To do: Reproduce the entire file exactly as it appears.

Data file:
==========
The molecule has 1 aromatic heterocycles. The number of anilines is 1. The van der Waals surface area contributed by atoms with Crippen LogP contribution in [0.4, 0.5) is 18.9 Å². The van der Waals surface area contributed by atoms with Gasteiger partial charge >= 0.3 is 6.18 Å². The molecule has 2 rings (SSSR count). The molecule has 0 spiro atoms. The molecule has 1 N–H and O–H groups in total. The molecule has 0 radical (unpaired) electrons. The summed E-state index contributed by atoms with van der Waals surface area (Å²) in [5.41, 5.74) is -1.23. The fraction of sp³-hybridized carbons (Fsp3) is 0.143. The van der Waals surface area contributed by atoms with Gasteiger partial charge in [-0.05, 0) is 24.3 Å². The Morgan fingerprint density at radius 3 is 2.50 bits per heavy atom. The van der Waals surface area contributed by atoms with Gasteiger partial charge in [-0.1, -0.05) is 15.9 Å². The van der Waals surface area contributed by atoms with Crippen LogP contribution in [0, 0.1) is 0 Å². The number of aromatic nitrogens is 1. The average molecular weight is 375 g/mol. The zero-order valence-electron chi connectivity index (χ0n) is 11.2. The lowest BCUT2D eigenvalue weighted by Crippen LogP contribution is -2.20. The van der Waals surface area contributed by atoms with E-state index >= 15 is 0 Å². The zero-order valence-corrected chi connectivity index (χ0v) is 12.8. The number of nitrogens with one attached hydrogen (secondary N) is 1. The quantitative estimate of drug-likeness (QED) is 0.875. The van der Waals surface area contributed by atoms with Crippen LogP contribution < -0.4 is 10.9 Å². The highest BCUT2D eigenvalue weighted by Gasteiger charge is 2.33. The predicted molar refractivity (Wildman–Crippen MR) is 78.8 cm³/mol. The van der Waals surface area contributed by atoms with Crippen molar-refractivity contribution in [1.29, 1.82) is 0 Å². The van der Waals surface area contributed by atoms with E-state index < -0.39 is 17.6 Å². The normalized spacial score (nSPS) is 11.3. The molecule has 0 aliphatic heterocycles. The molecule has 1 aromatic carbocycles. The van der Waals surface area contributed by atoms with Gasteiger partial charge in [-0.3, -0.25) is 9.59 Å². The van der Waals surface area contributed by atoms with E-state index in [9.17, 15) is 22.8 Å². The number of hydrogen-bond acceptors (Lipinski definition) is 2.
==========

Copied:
The molecule has 1 aromatic heterocycles. The number of anilines is 1. The van der Waals surface area contributed by atoms with Crippen LogP contribution in [0.4, 0.5) is 18.9 Å². The van der Waals surface area contributed by atoms with Gasteiger partial charge >= 0.3 is 6.18 Å². The molecule has 2 rings (SSSR count). The molecule has 0 spiro atoms. The molecule has 1 N–H and O–H groups in total. The molecule has 0 radical (unpaired) electrons. The summed E-state index contributed by atoms with van der Waals surface area (Å²) in [5.41, 5.74) is -1.23. The fraction of sp³-hybridized carbons (Fsp3) is 0.143. The van der Waals surface area contributed by atoms with Gasteiger partial charge in [-0.05, 0) is 24.3 Å². The Morgan fingerprint density at radius 3 is 2.50 bits per heavy atom. The van der Waals surface area contributed by atoms with Gasteiger partial charge in [-0.1, -0.05) is 15.9 Å². The van der Waals surface area contributed by atoms with Crippen LogP contribution in [0, 0.1) is 0 Å². The number of aromatic nitrogens is 1. The average molecular weight is 375 g/mol. The zero-order valence-electron chi connectivity index (χ0n) is 11.2. The lowest BCUT2D eigenvalue weighted by Crippen LogP contribution is -2.20. The van der Waals surface area contributed by atoms with E-state index >= 15 is 0 Å². The zero-order valence-corrected chi connectivity index (χ0v) is 12.8. The number of nitrogens with one attached hydrogen (secondary N) is 1. The quantitative estimate of drug-likeness (QED) is 0.875. The van der Waals surface area contributed by atoms with Crippen LogP contribution < -0.4 is 10.9 Å². The highest BCUT2D eigenvalue weighted by Gasteiger charge is 2.33. The predicted molar refractivity (Wildman–Crippen MR) is 78.8 cm³/mol. The van der Waals surface area contributed by atoms with Crippen molar-refractivity contribution in [1.29, 1.82) is 0 Å². The van der Waals surface area contributed by atoms with E-state index < -0.39 is 17.6 Å². The normalized spacial score (nSPS) is 11.3. The molecule has 0 aliphatic heterocycles. The molecule has 1 aromatic carbocycles. The van der Waals surface area contributed by atoms with Gasteiger partial charge in [-0.3, -0.25) is 9.59 Å². The van der Waals surface area contributed by atoms with E-state index in [9.17, 15) is 22.8 Å². The number of hydrogen-bond acceptors (Lipinski definition) is 2.